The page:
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  • Hodder & Stoughton

Where the Light Fell: A Memoir

Philip Yancey

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Memoirs

The unlikely origin story of one of today's bestselling Christian writers

'Not until college days do I discover the shocking secret of my father's death.'

With a journalist's background Philip Yancey is widely admired for taking on the more difficult and confusing aspects of faith. Now in Where the Light Fell he shares, for the first time, the painful details of his own origins - taking us on an evocative journey from the backwoods and Bible-belt pockets of the South to the bustling streets of Philadelphia; from trailer parks to church parking lots; from dark secrets and family oddballs to fire-and-brimstone preachers and interminable church services. Raised by their impoverished single mother, Philip and his brother Marshall struggle to comprehend her speeches about their dead father, an Old Testament Bible story, and sons sacrificed for a divine cause.

This coming-of-age story is a slice of life, both intensely personal and broadly resonant, set against a turbulent time in post-WWII American history shaped by the racism and paranoia of fundamentalist Christianity and reshaped by the mounting pressures of the Civil Rights movement and 60s-era forces of social change. An unforgettable read, it is at once hugely funny, deeply disturbing and achingly poignant. A testament to the power of the human spirit, Where the Light Fell illuminates Yancey's ability to bring comfort to those bruised by the church, and hope to those who can't imagine ever finding a healthy faith.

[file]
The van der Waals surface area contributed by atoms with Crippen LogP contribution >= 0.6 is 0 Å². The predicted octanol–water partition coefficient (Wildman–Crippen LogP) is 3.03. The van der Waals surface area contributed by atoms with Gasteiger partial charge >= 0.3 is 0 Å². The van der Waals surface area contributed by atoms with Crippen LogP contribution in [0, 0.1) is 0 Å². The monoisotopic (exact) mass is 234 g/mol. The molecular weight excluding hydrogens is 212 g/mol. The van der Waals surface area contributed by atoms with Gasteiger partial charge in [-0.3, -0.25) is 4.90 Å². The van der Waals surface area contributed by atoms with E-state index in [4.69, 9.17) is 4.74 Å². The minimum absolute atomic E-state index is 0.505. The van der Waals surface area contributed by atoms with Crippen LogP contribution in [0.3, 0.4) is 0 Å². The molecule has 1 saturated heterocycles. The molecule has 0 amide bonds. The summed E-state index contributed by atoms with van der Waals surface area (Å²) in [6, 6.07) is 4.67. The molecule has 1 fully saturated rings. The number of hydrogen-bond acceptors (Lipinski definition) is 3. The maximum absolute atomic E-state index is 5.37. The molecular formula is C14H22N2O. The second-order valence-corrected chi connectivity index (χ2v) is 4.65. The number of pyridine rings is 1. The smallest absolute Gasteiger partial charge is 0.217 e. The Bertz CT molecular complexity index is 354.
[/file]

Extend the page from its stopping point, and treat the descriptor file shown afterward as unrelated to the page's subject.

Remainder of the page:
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Philip Yancey

Philip Yancey is one of the most popular and acclaimed religious writers of our day. His searching and refreshingly honest books, which include FINDING GOD IN UNEXPECTED PLACES, SOUL SURVIVOR, PRAYER and WHAT GOOD IS GOD? have encouraged and inspired millions of people around the world.

With a background in journalism, Philip admits that he prefers to ask the questions instead of answer them. This has led him through a path of re-discovering his faith and sharing that publicly through his writing in some of the most heart-felt and tried ways imaginable. A true wordsmith, a curator of language, Philip tackles difficult issues with an approach of 'this is what I've wrestled with and how I got through it so perhaps you might find it helpful too' making his reading incredibly engaging.

Philip admits that he lost his faith in a racist church and made a living out of being a doubter and sceptic. After he came back to his faith, he wrote books about his journey by 'circling the edges' of common issues and eventually moving on to topics like Jesus, grace and most recently prayer.

Billy Graham has said that there is no one in the evangelical world whom he admires more.

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